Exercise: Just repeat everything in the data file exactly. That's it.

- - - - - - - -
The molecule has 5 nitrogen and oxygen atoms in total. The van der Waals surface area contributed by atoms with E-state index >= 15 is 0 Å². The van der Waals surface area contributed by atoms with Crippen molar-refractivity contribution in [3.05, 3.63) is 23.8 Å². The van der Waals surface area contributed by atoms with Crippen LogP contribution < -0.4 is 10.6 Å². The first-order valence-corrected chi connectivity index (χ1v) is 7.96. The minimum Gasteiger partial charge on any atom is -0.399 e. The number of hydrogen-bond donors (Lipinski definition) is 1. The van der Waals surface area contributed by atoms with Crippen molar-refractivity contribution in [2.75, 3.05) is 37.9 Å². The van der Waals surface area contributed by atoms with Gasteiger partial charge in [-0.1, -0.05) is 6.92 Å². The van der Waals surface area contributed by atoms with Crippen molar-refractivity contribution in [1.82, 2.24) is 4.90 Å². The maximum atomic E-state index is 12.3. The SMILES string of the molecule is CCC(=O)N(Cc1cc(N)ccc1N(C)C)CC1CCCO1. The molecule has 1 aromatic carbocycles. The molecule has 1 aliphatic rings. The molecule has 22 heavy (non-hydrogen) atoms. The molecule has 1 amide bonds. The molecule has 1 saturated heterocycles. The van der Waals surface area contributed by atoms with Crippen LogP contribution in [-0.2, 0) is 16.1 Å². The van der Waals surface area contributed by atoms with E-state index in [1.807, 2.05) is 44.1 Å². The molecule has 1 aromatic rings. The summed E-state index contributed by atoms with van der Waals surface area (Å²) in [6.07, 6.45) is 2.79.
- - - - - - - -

The molecule has 5 nitrogen and oxygen atoms in total. The van der Waals surface area contributed by atoms with E-state index >= 15 is 0 Å². The van der Waals surface area contributed by atoms with Crippen molar-refractivity contribution in [3.05, 3.63) is 23.8 Å². The van der Waals surface area contributed by atoms with Crippen LogP contribution < -0.4 is 10.6 Å². The first-order valence-corrected chi connectivity index (χ1v) is 7.96. The minimum Gasteiger partial charge on any atom is -0.399 e. The number of hydrogen-bond donors (Lipinski definition) is 1. The van der Waals surface area contributed by atoms with Crippen molar-refractivity contribution in [2.75, 3.05) is 37.9 Å². The van der Waals surface area contributed by atoms with Gasteiger partial charge in [-0.1, -0.05) is 6.92 Å². The van der Waals surface area contributed by atoms with Crippen molar-refractivity contribution in [1.82, 2.24) is 4.90 Å². The maximum atomic E-state index is 12.3. The SMILES string of the molecule is CCC(=O)N(Cc1cc(N)ccc1N(C)C)CC1CCCO1. The molecule has 1 aromatic carbocycles. The molecule has 1 aliphatic rings. The molecule has 22 heavy (non-hydrogen) atoms. The molecule has 1 amide bonds. The molecule has 1 saturated heterocycles. The van der Waals surface area contributed by atoms with Crippen LogP contribution in [-0.2, 0) is 16.1 Å². The van der Waals surface area contributed by atoms with E-state index in [1.807, 2.05) is 44.1 Å². The molecule has 1 aromatic rings. The summed E-state index contributed by atoms with van der Waals surface area (Å²) in [6.07, 6.45) is 2.79.